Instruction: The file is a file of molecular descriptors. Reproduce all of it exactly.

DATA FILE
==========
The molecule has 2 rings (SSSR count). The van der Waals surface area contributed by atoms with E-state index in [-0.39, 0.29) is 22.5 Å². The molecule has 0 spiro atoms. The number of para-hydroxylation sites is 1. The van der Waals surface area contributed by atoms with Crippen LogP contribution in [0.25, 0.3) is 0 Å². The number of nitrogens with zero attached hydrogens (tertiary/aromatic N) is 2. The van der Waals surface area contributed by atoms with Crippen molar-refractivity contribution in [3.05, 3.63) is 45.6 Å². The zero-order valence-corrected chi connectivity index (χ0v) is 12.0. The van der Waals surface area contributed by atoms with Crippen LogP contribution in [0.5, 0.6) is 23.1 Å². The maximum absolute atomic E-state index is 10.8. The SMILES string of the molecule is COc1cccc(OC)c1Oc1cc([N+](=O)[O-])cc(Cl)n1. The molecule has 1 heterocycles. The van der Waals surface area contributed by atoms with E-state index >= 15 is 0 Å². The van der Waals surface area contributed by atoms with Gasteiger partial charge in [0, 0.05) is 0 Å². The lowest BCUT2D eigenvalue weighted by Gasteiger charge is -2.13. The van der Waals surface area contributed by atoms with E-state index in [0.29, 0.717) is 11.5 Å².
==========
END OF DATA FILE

The molecule has 2 rings (SSSR count). The van der Waals surface area contributed by atoms with E-state index in [-0.39, 0.29) is 22.5 Å². The molecule has 0 spiro atoms. The number of para-hydroxylation sites is 1. The van der Waals surface area contributed by atoms with Crippen LogP contribution in [0.25, 0.3) is 0 Å². The number of nitrogens with zero attached hydrogens (tertiary/aromatic N) is 2. The van der Waals surface area contributed by atoms with Crippen molar-refractivity contribution in [3.05, 3.63) is 45.6 Å². The zero-order valence-corrected chi connectivity index (χ0v) is 12.0. The van der Waals surface area contributed by atoms with Crippen LogP contribution in [0.5, 0.6) is 23.1 Å². The maximum absolute atomic E-state index is 10.8. The SMILES string of the molecule is COc1cccc(OC)c1Oc1cc([N+](=O)[O-])cc(Cl)n1. The molecule has 1 heterocycles. The van der Waals surface area contributed by atoms with E-state index >= 15 is 0 Å². The van der Waals surface area contributed by atoms with Gasteiger partial charge in [0, 0.05) is 0 Å². The lowest BCUT2D eigenvalue weighted by Gasteiger charge is -2.13. The van der Waals surface area contributed by atoms with E-state index in [0.29, 0.717) is 11.5 Å².